How Greater Data Transparency Can Reduce the Climate Impacts of the Strategic Petroleum Reserve
In response to Russia’s war in Ukraine, President Biden authorized the largest-ever Strategic Petroleum Reserve (SPR) drawdown in March 2022. The economic benefits may appear clearcut, but the environmental impacts of SPR withdrawal are less certain. It is essential that policymakers lessen US dependence on fossil fuels, and in the meantime, preferentially stock the SPR with the lowest emissions intensity oils. This will reduce climate impacts when emergencies like the war in Ukraine arise.
The US Strategic Petroleum Reserve (SPR) was established by Congress in 1975, calling for one billion barrels of crude oil and petroleum products to be stored underground. The SPR’s goal: “to protect the United States from severe petroleum supply interruptions.” The Administration’s decision to authorize the release of one million barrels of oil every day for the next six months resulted in a sharp drop in oil prices.
SPR climate footprints depend on whose oils are stored in the SPR — and which oils are being released. Individual domestic and international oils have wide-ranging climate footprints that vary by an order of magnitude, depending on how an oil is produced, refined, and shipped. Overall, basic knowledge about oil is too opaque, hindering the clean energy transition. Greater oil (and gas) data transparency is needed to guide SPR decisions and stem the flow of the world’s dirtiest oils.
What the SPR Does and Does Not Do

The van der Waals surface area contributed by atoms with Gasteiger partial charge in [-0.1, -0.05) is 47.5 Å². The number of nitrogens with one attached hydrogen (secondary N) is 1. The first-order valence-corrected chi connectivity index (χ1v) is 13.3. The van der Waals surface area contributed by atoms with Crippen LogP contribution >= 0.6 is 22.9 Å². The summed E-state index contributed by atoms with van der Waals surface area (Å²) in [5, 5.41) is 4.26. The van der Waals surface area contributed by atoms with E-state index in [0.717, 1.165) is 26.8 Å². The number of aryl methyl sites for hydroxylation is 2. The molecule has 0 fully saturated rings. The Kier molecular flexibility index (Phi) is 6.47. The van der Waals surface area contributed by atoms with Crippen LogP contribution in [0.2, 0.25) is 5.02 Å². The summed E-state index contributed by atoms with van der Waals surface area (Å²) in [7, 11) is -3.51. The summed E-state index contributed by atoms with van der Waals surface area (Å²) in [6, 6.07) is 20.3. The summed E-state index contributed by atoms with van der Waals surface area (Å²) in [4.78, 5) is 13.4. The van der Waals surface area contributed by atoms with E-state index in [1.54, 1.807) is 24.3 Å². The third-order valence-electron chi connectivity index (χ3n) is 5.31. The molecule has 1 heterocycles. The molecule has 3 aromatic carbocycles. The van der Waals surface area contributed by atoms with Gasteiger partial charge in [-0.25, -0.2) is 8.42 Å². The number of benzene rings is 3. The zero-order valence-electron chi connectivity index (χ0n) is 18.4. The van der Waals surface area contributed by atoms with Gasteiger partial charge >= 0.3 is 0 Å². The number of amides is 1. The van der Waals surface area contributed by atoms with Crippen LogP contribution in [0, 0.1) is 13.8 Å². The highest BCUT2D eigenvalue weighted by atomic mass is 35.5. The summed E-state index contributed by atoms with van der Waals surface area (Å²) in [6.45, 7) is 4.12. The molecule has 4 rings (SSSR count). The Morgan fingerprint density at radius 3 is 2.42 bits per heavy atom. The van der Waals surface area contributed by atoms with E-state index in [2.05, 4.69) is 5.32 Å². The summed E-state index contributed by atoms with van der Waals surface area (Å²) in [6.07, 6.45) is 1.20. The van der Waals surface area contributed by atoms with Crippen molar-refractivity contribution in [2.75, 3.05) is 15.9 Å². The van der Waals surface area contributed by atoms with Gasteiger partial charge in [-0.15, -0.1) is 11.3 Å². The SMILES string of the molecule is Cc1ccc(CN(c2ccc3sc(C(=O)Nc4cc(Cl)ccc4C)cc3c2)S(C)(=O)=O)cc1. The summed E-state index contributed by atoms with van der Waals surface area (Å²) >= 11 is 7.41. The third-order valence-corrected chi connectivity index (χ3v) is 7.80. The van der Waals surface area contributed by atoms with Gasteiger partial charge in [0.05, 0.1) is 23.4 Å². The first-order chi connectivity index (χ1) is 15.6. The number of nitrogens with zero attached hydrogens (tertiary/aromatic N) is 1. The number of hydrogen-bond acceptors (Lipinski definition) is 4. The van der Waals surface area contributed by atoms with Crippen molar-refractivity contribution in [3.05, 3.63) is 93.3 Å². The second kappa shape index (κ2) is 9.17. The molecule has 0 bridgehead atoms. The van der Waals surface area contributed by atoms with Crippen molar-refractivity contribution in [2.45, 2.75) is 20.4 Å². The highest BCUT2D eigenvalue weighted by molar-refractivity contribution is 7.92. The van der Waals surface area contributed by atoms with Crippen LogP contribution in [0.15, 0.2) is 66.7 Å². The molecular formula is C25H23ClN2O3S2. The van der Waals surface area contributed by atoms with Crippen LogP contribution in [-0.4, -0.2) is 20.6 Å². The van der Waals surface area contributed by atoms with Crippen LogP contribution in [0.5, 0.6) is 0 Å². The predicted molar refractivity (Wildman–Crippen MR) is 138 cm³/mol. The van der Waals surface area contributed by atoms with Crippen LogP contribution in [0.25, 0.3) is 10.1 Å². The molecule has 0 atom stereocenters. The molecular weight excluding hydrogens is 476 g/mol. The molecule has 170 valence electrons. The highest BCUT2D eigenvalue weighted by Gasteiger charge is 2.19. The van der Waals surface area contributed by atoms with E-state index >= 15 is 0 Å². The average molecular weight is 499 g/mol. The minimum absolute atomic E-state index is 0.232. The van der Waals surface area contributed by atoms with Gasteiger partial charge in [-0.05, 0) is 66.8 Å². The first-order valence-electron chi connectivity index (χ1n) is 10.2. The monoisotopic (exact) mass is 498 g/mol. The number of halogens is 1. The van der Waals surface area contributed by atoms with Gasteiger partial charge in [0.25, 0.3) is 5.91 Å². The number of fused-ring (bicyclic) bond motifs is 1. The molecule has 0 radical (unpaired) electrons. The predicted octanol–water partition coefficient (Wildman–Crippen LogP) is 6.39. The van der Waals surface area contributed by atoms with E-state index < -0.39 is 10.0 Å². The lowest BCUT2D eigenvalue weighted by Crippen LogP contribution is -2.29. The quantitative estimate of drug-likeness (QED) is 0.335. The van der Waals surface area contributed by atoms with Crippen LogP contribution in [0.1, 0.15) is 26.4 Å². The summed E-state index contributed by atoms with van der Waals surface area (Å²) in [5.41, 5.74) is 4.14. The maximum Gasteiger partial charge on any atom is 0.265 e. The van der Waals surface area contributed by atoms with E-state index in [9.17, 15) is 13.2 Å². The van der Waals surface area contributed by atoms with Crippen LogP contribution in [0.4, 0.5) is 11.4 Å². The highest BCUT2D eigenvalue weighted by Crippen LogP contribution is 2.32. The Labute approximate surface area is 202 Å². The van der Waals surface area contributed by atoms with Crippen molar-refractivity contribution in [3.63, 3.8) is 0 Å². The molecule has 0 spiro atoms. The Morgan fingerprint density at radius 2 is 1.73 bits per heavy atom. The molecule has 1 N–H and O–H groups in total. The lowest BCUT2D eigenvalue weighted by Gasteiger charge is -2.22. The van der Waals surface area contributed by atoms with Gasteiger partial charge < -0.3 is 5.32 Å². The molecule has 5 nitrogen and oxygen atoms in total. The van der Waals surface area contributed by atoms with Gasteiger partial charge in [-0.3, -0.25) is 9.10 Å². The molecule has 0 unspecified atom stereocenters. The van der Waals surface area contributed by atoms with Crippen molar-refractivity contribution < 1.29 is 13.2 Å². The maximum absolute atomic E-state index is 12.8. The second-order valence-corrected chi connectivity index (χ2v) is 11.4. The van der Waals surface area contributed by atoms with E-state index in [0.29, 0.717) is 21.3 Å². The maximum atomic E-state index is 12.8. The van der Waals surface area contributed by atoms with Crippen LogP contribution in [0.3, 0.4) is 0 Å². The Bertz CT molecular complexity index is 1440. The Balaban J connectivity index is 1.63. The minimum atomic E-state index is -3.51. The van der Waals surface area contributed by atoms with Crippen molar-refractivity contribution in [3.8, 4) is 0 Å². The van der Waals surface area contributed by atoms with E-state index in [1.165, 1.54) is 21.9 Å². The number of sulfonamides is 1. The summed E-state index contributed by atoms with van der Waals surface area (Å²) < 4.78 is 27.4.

The SPR has played a role in US energy policy since its inception nearly a half century ago, temporarily safeguarding Americans from spikes at the gas pump. As the world’s largest supply of emergency oil, its 714 million barrels of federally purchased oils contain a mix of domestic and foreign crudes.
Beyond this, Americans know little about SPR oils, their origins, and their security or climate consequences. For example, the SPR may currently contain oil from Russia. And without knowledge about the origin of SPR oils, we cannot assess the greenhouse gas (GHG) emissions resulting from SPR releases.
The SPR also does not guarantee American energy independence. The United States currently imports as much oil as it exports. In January 2022, the country imported over 8 million barrels per day (bpd) of oil and petroleum products and exported another 9 million bpd. The United States buys and sells more oil than the 16 million bpd it refines. US crude oil imports also regularly exceed the SPR max drawdown rate.
Most critically, the SPR does nothing to help the United States transition off fossil fuels. By providing emergency oil supplies, Americans are buffered from the reality of oil price volatility that is an important market signal to hasten a clean energy transition. According to the Congressional Research Service, the changing role of the United States in world oil markets (as well as climate pledges) is driving a debate about the SPR.
How Dirty Is SPR Oil?
There is no standard oil. Depending on the resource and how it is produced and refined, two otherwise equivalent barrels can emit markedly different amounts of GHG emissions. The climate footprints of lighter oils can vary by 10 times or more, depending on their associated emissions when methane leaks through the supply chain. Heavier oils require significant work and energy to extract and process, which can also vary significantly depending on the fuels used.